Prices range between 9 – 30 euro per night and availability depends on season but walk-ins are more than welcome.
Free Activities included:
- Walking tours
- Beer and raki in the evenings
- Mr G Will be your friend 🙂
Book Direct: www.prizrencityhostel.com or through Hostelz.com
Treat Yourself: Hotel Centrum Prizren
Situated in the very heart of Prizren, this newly built hotel offers all of the quality & comfort you can expect of any international hotel. Spend you days exploring the history of the city, and then come back to your hotel to enjoy some modern comforts as well.
Centrum Hotel: www.centrumprizren.com
Address: Bujtinat 1, Prizren, 20 000 Kosovo
Email: [email protected]
If you are looking for more hotel or hostel options in Prizren, we prefer to use HotelsCombined. They have a great selection and help you get the best possible price!
The Sights of Prizren – What to do…
Many of the sight around the city have been listed as UNESCO world heritage and are currently under renovation. You can gain access to many attractions if you know the right people (like Mr G) or you can still wander around and enjoy them from the outside. As they are doing their best to improve these sites for tourists, please be patient and understand that these things take time – but still go and check them out.
There’s not many places in Prizren where you can’t see this fortress towering high up above the city. Opinions vary on the exact history of this site. There has probably been an armoured settlement on this site since the 5th or 6th centuries BC. This newer medieval fortress dates back to the 11th century when Prizren was occupied by the Byzantines. Although it is mostly ruins now, the view of the city is one not to be missed.
Church of St. Savior
On the way up to the fortress (on the town side) you’ll come across this old church about half way up. Although it is in ruins now, it’s quite beautiful to walk around and get some great pictures.
A fantastic place to sit back, enjoy a coffee or meal and people watch. This place could be considered the centre of Prizren, it’s where culture and social development meet. More literally Shadervani means ‘fountain with many streams’ and in the centre of the square is a fountain that provides fresh drinking water to the people of Prizren. We drank the water – it’s fresh and delicious, but it’s up to you.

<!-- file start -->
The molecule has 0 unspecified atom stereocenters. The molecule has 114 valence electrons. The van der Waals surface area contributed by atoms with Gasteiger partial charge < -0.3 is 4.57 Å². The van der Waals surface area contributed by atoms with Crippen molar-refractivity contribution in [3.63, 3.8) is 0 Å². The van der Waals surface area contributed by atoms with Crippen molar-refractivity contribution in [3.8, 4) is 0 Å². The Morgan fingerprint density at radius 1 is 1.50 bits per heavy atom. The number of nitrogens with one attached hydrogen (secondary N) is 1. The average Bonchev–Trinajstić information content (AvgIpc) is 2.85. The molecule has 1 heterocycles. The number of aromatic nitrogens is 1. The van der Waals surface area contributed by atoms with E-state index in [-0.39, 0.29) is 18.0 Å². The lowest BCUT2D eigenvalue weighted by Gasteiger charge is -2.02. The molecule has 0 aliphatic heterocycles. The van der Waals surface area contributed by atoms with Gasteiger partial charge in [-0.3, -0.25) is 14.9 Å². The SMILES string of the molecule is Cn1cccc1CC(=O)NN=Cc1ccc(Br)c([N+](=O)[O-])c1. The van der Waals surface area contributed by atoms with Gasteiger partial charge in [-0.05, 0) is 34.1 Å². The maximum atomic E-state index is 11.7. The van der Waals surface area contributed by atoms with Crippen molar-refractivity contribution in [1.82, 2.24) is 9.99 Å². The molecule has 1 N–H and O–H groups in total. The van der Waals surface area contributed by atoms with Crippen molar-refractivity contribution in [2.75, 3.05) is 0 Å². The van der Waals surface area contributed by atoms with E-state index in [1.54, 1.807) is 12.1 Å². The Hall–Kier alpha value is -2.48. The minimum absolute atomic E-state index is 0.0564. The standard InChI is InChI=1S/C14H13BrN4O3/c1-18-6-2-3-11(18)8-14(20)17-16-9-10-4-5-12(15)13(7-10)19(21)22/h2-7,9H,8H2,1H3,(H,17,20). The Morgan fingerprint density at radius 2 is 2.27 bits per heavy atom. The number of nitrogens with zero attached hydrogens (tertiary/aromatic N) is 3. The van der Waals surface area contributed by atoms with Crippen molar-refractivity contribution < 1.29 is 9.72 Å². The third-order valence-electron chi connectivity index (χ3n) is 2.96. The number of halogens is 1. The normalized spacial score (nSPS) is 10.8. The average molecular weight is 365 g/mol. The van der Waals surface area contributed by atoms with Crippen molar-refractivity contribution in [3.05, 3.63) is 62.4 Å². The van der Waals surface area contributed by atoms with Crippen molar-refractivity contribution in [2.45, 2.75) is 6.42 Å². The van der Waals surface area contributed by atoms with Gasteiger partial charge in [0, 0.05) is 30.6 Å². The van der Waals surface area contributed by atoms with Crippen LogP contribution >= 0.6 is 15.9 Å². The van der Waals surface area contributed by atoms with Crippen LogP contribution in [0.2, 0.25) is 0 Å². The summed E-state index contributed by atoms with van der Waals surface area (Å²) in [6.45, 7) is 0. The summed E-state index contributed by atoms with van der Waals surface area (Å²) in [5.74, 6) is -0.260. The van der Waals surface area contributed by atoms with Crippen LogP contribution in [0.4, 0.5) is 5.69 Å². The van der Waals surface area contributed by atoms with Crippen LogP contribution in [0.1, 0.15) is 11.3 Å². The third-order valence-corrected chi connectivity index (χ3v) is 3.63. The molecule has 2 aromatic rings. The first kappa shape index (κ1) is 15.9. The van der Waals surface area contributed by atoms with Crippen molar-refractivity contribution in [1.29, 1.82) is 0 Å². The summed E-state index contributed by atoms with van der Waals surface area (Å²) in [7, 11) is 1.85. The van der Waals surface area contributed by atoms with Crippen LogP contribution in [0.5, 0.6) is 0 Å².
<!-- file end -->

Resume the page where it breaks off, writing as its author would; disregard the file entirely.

Take a walking tour with Mr G (The Hostel Owner)
(Mr G’s hostel is now permanently closed – this may no longer be an option)
This was a great way to see the sites of Prizren. Mr G has inside knowledge to help take you around town and get you into some of the places of interest that you may not be able to get into on your own. The tour is completely free and a minimum of 5 people is usually needed – just ask around the hostel and you’ll find eager participants.
Catch A basketball game
Turns out basketball is the sport of preference in Prizren. Who’d have guessed! Locals love to go an watch the local matches, which often feature international players – even from the USA on occasion.
Tickets are normally around 2 Euros. Dates vary but weekends are the most common time. Ask at your accommodation about upcoming events.
We were meant to spend 1 night in Prizren – and we spent 3 because we fell in love with this beautiful little city. The people are so friendly and welcoming, the history is fascinating the food is not only delicious but affordable. Did we mention that you can get a pint of beer at a nice bar for as little as 1.50 euros – score!
Most of all, there is life! The locals are out, drinking coffee, eating a meal with family, having a beer with friends. Even in the off-season. There are always people around enjoying themselves and this can be infectious, in the best possible way.
If you’re looking for things to do in Kosovo – why not come to Prizren. It’s safe, it’s friendly and it’s waiting for you to visit.
We have a feature Podcast episode about Prizren.
Take a Listen!
Daily Budget Breakdown – Per person
- Stay at The Prizren City Hostel. 10 Euros
History & Culture:
- So much to see for free in Prizren. Walk around and enjoy the historical sites and amazing views from the fortress. $FREE!
Food & Drink:
- Grab your free breakfast of local bread, cheese and Ajvar (pronounced “Ivar”, a sweet pepper Salsa) from the hostel. $FREE!
- Take lunch in one of the riverside restaurants. 4 Euros
- Enjoy a pide or kebab for dinner. 1.5 Euro
- Once you are done with seeing the town, join the locals for a coffee in one of the many central cafes. 60 cents
- Enjoy a basketball game. 2 Euros
- Just hang with other travellers and Mr G at the hostel and drink the free beer. $FREE!
- Head out to any of the late night bars. 1.5 Euros per pint
So, you can have a great stay in Prizren for less than 20 Euros per day (About $25 USD).
Want to experience Kosovo but you’re not to certain about travelling independently? We recommend Intrepid travel, they have some great itineraries and 3 styles of travelling – so there’s something for everyone.
What’s your favourite lesser known destination? Tell us in the comments